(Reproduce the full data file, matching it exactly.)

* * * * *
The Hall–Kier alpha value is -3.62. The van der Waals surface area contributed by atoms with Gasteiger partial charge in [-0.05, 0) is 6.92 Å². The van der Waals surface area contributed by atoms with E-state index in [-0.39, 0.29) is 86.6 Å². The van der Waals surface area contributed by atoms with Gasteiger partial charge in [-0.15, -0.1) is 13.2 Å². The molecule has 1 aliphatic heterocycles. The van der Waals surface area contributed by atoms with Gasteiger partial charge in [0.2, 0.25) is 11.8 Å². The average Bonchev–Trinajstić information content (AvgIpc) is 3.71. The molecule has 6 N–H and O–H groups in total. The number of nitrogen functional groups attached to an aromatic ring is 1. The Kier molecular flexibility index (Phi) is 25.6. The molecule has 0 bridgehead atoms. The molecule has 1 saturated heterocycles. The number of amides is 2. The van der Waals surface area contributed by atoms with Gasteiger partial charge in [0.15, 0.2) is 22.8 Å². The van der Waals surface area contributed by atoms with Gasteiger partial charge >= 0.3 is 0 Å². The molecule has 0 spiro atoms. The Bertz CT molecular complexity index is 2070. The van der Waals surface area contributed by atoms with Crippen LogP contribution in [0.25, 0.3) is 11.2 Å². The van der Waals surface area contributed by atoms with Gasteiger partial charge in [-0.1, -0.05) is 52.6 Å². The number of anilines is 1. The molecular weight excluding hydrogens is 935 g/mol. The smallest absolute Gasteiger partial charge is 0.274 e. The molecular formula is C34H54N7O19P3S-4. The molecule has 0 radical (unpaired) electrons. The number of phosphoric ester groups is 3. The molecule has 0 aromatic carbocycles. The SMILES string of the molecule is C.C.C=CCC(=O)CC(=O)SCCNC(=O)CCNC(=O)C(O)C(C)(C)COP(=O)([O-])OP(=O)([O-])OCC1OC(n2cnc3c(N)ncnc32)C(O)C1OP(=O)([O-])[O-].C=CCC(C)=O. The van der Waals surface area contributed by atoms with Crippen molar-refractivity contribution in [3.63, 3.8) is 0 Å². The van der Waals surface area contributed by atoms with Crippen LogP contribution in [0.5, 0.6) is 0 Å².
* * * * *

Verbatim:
The Hall–Kier alpha value is -3.62. The van der Waals surface area contributed by atoms with Gasteiger partial charge in [-0.05, 0) is 6.92 Å². The van der Waals surface area contributed by atoms with E-state index in [-0.39, 0.29) is 86.6 Å². The van der Waals surface area contributed by atoms with Gasteiger partial charge in [-0.15, -0.1) is 13.2 Å². The molecule has 1 aliphatic heterocycles. The van der Waals surface area contributed by atoms with Gasteiger partial charge in [0.2, 0.25) is 11.8 Å². The average Bonchev–Trinajstić information content (AvgIpc) is 3.71. The molecule has 6 N–H and O–H groups in total. The number of nitrogen functional groups attached to an aromatic ring is 1. The Kier molecular flexibility index (Phi) is 25.6. The molecule has 0 bridgehead atoms. The molecule has 1 saturated heterocycles. The number of amides is 2. The van der Waals surface area contributed by atoms with Gasteiger partial charge in [0.15, 0.2) is 22.8 Å². The van der Waals surface area contributed by atoms with Gasteiger partial charge >= 0.3 is 0 Å². The molecule has 0 spiro atoms. The Bertz CT molecular complexity index is 2070. The van der Waals surface area contributed by atoms with Crippen LogP contribution in [0.25, 0.3) is 11.2 Å². The van der Waals surface area contributed by atoms with Gasteiger partial charge in [-0.1, -0.05) is 52.6 Å². The number of anilines is 1. The molecular weight excluding hydrogens is 935 g/mol. The smallest absolute Gasteiger partial charge is 0.274 e. The molecular formula is C34H54N7O19P3S-4. The molecule has 0 radical (unpaired) electrons. The number of phosphoric ester groups is 3. The molecule has 0 aromatic carbocycles. The SMILES string of the molecule is C.C.C=CCC(=O)CC(=O)SCCNC(=O)CCNC(=O)C(O)C(C)(C)COP(=O)([O-])OP(=O)([O-])OCC1OC(n2cnc3c(N)ncnc32)C(O)C1OP(=O)([O-])[O-].C=CCC(C)=O. The van der Waals surface area contributed by atoms with Crippen molar-refractivity contribution in [3.63, 3.8) is 0 Å². The van der Waals surface area contributed by atoms with Crippen LogP contribution in [0.5, 0.6) is 0 Å².